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John Lennon guitar sells for $2.9 million at auction

A lost guitar once used by John Lennon and found in an attic has sold at auction for more than $2.8 million, making it one of the most lucrative Beatles memorabilia sold.

The guitar, a 1964 Framus Hootenanny 12-string, missing for about 50 years and recently found in an attic, was used by Lennon and George Harrison for the “Help!” » and “Rubber Soul” in 1965, according to Julien’s Auctions. It was purchased Wednesday by an anonymous buyer in New York for a total price of $2,857,500, the auction house said.

The guitar was expected to sell for between $600,000 and $800,000, according to Julien’s. The auction house said the sale price made this guitar the fifth most expensive guitar ever sold.

“Its new owner (is) now the guardian of a piece of Lennon’s soul, a tangible link to the creative energy that flowed through him and touched the lives of millions,” Julien said in a communicated.

So how can a guitar like this disappear? In 1965, Lennon gave the instrument to Gordon Waller of the pop duo Peter and Gordon, as Lennon and Paul McCartney had written songs for them. Waller then gave the instrument to a manager, “who took the guitar home, threw it in the attic and didn’t think about it for decades,” according to the release.

A man in Britain later discovered the piece of memorabilia in his parents’ house as they were leaving their home, Darren Julien, co-founder and executive director of the auction house, said in a video. The man told Julien about the affair last March, Julien said.

“Finding this remarkable instrument is like finding a lost Rembrandt or Picasso,” he said in a statement.

Julien’s team worked with experts to confirm that this was indeed Lennon’s guitar by comparing it to the one seen in photos and stills of Lennon from the film “Help!” » The guitar and its case have also been seen in photos from recording sessions.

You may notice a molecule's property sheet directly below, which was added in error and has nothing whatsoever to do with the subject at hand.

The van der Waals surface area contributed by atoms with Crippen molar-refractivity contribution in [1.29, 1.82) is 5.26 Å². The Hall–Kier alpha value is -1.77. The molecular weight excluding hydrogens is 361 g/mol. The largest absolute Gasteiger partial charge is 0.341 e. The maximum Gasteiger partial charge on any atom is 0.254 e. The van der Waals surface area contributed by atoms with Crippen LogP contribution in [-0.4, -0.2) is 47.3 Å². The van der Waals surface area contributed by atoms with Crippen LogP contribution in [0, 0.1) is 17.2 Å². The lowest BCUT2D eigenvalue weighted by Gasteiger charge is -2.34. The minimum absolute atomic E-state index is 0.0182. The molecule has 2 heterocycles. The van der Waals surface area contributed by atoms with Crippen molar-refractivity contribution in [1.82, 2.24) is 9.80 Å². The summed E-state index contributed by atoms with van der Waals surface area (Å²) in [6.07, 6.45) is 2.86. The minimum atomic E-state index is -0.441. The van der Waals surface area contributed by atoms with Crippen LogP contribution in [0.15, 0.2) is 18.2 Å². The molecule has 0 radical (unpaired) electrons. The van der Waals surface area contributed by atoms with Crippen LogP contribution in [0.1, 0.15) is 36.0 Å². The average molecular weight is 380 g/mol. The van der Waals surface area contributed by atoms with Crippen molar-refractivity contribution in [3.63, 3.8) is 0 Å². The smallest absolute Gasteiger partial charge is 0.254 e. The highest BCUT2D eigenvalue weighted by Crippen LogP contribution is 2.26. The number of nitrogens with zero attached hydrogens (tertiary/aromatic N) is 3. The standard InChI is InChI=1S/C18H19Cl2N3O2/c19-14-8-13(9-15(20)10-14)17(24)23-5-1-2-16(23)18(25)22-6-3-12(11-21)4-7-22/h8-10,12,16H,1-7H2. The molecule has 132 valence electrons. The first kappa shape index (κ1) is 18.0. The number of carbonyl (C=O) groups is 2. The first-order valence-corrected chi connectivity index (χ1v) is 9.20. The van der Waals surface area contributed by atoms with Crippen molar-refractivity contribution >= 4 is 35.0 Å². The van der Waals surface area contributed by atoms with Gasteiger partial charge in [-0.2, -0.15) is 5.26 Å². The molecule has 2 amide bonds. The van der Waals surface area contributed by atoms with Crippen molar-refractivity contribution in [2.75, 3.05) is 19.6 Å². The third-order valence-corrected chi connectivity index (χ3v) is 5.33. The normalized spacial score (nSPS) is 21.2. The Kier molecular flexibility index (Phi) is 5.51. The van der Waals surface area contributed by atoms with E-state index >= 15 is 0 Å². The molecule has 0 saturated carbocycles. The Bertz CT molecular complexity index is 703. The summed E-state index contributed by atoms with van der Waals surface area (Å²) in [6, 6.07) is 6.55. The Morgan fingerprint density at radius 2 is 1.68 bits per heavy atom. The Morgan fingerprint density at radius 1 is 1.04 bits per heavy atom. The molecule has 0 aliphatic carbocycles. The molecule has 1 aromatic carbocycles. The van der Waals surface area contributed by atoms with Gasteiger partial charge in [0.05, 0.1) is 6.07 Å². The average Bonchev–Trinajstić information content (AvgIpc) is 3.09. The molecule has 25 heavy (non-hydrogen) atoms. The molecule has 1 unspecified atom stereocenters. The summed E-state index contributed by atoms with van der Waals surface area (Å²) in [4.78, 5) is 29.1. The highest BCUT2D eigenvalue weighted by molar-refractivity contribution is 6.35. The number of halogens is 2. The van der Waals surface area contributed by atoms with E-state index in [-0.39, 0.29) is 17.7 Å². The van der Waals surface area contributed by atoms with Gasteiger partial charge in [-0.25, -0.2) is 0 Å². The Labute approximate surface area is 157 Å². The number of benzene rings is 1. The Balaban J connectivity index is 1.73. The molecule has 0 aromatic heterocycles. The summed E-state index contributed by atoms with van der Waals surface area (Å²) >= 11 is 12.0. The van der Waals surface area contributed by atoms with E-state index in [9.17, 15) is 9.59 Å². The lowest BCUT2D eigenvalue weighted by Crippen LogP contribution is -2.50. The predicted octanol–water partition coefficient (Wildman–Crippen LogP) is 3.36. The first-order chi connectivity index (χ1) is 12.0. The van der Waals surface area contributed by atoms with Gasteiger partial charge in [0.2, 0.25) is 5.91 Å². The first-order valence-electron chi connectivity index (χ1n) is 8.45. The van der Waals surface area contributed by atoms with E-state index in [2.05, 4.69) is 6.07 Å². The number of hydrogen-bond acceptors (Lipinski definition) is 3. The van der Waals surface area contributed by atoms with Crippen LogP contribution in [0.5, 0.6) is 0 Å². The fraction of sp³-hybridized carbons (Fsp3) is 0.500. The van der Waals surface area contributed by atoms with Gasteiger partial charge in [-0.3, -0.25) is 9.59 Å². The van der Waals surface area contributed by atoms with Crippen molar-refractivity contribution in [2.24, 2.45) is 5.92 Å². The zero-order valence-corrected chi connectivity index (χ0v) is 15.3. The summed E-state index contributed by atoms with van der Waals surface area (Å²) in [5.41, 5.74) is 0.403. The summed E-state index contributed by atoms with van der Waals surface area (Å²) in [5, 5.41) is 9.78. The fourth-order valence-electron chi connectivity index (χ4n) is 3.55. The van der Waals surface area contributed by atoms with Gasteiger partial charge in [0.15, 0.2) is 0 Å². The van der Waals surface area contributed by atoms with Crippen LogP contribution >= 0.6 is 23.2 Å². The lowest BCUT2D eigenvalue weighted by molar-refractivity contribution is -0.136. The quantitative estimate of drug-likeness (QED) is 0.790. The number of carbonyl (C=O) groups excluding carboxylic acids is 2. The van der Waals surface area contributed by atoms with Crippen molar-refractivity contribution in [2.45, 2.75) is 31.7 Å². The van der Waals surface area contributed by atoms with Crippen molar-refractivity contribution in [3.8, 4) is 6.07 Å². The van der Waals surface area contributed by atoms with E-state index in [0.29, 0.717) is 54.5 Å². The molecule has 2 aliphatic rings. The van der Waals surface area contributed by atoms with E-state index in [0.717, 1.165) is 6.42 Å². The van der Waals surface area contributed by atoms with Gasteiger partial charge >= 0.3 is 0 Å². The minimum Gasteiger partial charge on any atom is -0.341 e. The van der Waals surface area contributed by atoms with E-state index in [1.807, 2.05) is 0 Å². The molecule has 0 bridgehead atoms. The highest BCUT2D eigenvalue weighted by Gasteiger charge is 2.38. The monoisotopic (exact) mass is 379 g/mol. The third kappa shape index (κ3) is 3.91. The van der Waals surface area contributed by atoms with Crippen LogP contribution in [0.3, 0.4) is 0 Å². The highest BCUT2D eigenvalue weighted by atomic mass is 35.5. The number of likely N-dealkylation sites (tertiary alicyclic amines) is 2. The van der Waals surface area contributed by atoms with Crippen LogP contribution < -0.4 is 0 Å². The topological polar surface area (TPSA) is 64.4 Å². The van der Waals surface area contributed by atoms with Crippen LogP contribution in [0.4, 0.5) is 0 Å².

Musician and author Andy Babiuk was one of the experts who helped identify the instrument. He said in a video on his website that this guitar was one of the few missing Beatles items.

“It’s so important, it’s the sound we hear on these great songs that we all love, and it’s so great to know that a piece of history has finally been found,” he said. stated in the video.

Other Beatles items were lost and found years later. Another Lennon guitar was discovered in 2014 after it was allegedly stolen from him and purchased by a musician in the 1960s. It sold for $2.4 million at an auction at Julien’s in 2015. (The same year, the auction house sold a Ringo Starr drum set for $2.2 million.)

Similarly, a Höfner bass guitar that belonged to McCartney was found last February after being stolen in 1972. Rumor has it that the bass was stolen while the Beatles were recording their final album, “Let It Be,” in 1969 , according to the Associated Press. It was found after journalists and a guitar expert launched a campaign to find the guitar, which was used by McCartney for “hundreds of concerts” and several Beatles hits, including “Love Me Do” and “Twist and Shout,” reported the New York Times. .

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News Source : www.washingtonpost.com

Eleon

With a penchant for words, Eleon Smith began writing at an early age. As editor-in-chief of his high school newspaper, he honed his skills telling impactful stories. Smith went on to study journalism at Columbia University, where he graduated top of his class. After interning at the New York Times, Smith landed a role as a news writer. Over the past decade, he has covered major events like presidential elections and natural disasters. His ability to craft compelling narratives that capture the human experience has earned him acclaim. Though writing is his passion, Eleon also enjoys hiking, cooking and reading historical fiction in his free time. With an eye for detail and knack for storytelling, he continues making his mark at the forefront of journalism.
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